Treating Cervicogenic Headache: Case Study
Cervicogenic headaches (CEHs) are associated with "movement disorders" of the cervical spine and ligaments. Chronic headache may appear in up to 40% of children before age 7 and 75% by age 15, but most of these headaches are considered tension-type or migraines.
Some cases of CEH may be misdiagnosed in children as another form of headache.
This case report follows an 8-year-old boy who presented with daily headaches of over three years duration and who met the diagnostic criteria for CEH. There had been no initial trauma to the region. Palpation in the upper cervical region and awkward head position generated pain, predominantly on the right side; abnormal tenderness and decreased neck range of motion were observed. The subject was administered HVLA spinal manipulation focusing on the right upper cervical area supplemented with ancillary myofascial release. He was also provided mild myofascial release to the thoracolumbar paraspinal muscles.
After a single treatment, headache frequency decreased. Following subsequent treatments, headache frequency continued to taper off. Two months after treatments (lasting two months), the patient reported headache frequency reduced to twice per month. Ibuprofen usage also dropped, from several days per week to two days per month.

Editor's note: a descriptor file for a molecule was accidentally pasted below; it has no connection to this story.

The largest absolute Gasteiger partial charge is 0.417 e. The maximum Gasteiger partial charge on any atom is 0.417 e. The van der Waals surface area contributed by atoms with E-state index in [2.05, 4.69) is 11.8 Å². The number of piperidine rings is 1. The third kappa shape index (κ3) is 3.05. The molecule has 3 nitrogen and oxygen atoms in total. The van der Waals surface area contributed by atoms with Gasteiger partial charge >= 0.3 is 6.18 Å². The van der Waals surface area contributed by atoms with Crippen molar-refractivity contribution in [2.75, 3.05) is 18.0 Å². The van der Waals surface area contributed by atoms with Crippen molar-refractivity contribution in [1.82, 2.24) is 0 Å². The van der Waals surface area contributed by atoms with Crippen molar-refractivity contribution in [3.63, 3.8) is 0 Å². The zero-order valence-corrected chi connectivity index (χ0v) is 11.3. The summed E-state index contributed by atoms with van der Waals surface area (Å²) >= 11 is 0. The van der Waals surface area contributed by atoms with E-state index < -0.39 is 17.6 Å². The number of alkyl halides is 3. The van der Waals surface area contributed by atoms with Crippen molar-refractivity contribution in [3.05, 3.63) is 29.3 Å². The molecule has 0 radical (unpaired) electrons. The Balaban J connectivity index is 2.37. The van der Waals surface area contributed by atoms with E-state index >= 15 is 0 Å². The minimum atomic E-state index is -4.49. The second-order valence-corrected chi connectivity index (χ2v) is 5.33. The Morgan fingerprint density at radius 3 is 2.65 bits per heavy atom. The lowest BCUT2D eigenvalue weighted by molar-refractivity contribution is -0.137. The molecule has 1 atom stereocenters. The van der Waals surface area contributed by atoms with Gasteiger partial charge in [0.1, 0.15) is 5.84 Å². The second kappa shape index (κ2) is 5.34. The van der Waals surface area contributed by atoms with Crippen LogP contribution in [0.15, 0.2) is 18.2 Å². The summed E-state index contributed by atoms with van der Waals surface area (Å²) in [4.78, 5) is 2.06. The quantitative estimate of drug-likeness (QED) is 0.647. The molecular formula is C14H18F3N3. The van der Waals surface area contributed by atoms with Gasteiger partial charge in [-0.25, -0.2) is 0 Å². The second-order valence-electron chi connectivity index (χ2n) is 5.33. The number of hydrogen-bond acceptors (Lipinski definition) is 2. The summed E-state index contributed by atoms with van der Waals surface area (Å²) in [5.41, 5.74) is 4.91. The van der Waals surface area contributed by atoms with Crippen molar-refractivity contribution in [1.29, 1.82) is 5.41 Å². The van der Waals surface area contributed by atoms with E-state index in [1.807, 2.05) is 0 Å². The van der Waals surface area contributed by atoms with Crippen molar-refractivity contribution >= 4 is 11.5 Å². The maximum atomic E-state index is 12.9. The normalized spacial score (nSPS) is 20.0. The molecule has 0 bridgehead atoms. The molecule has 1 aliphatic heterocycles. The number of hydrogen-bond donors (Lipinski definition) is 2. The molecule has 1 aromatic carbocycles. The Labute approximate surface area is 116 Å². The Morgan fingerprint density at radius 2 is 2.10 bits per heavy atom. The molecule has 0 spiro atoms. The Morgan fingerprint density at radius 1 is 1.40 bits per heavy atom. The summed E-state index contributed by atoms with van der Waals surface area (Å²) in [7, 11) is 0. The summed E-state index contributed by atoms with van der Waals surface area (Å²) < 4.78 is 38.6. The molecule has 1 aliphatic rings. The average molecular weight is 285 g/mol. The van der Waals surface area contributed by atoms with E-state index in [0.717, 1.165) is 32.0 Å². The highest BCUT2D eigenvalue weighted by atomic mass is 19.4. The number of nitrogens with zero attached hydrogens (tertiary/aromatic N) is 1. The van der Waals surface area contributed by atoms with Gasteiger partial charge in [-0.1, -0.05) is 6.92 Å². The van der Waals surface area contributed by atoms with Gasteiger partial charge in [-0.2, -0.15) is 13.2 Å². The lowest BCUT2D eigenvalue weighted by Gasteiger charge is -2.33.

The authors note that this may be the first case study published of spinal manipulation to treat CEH in a child. They add: "Since headache in general is a common complaint in children, chiropractic treatment of CEH in children may be an area warranting further investigation."
Lisi AJ, Dabrowski Y. Chiropractic spinal manipulation for cervicogenic headache in an 8-year-old. Journal of the Neuromusculoskeletal System
2002:10(3), pp. 98-103.
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